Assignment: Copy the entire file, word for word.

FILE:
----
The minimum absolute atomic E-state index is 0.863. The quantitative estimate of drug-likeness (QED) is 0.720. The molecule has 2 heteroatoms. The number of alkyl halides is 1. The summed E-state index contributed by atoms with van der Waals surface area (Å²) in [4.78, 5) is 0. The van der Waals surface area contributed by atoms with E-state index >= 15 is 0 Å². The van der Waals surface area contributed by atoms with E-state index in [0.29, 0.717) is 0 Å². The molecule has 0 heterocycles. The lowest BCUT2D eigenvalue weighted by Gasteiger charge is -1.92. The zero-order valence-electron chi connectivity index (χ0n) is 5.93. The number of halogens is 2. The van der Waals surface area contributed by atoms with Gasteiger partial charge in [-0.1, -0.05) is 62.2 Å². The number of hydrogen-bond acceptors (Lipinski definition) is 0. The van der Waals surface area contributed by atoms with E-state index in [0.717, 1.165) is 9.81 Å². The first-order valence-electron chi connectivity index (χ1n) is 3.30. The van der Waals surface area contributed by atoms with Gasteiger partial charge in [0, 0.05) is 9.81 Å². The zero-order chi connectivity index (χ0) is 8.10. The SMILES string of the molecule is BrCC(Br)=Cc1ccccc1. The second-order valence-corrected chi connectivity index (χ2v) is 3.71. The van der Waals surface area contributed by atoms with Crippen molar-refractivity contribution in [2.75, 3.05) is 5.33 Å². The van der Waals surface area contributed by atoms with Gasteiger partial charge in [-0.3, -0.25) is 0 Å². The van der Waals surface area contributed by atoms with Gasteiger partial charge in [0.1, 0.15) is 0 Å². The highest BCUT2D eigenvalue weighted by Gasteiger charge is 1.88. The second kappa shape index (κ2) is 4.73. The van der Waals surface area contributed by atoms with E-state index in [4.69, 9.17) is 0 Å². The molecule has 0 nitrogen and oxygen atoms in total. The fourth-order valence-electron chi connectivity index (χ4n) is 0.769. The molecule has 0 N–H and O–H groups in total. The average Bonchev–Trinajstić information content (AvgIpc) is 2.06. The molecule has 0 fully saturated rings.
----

The minimum absolute atomic E-state index is 0.863. The quantitative estimate of drug-likeness (QED) is 0.720. The molecule has 2 heteroatoms. The number of alkyl halides is 1. The summed E-state index contributed by atoms with van der Waals surface area (Å²) in [4.78, 5) is 0. The van der Waals surface area contributed by atoms with E-state index >= 15 is 0 Å². The van der Waals surface area contributed by atoms with E-state index in [0.29, 0.717) is 0 Å². The molecule has 0 heterocycles. The lowest BCUT2D eigenvalue weighted by Gasteiger charge is -1.92. The zero-order valence-electron chi connectivity index (χ0n) is 5.93. The number of halogens is 2. The van der Waals surface area contributed by atoms with Gasteiger partial charge in [-0.1, -0.05) is 62.2 Å². The number of hydrogen-bond acceptors (Lipinski definition) is 0. The van der Waals surface area contributed by atoms with E-state index in [0.717, 1.165) is 9.81 Å². The first-order valence-electron chi connectivity index (χ1n) is 3.30. The van der Waals surface area contributed by atoms with Gasteiger partial charge in [0, 0.05) is 9.81 Å². The zero-order chi connectivity index (χ0) is 8.10. The SMILES string of the molecule is BrCC(Br)=Cc1ccccc1. The second-order valence-corrected chi connectivity index (χ2v) is 3.71. The van der Waals surface area contributed by atoms with Crippen molar-refractivity contribution in [2.75, 3.05) is 5.33 Å². The van der Waals surface area contributed by atoms with Gasteiger partial charge in [-0.3, -0.25) is 0 Å². The van der Waals surface area contributed by atoms with Gasteiger partial charge in [0.1, 0.15) is 0 Å². The highest BCUT2D eigenvalue weighted by Gasteiger charge is 1.88. The second kappa shape index (κ2) is 4.73. The van der Waals surface area contributed by atoms with E-state index in [4.69, 9.17) is 0 Å². The molecule has 0 nitrogen and oxygen atoms in total. The fourth-order valence-electron chi connectivity index (χ4n) is 0.769. The molecule has 0 N–H and O–H groups in total. The average Bonchev–Trinajstić information content (AvgIpc) is 2.06. The molecule has 0 fully saturated rings.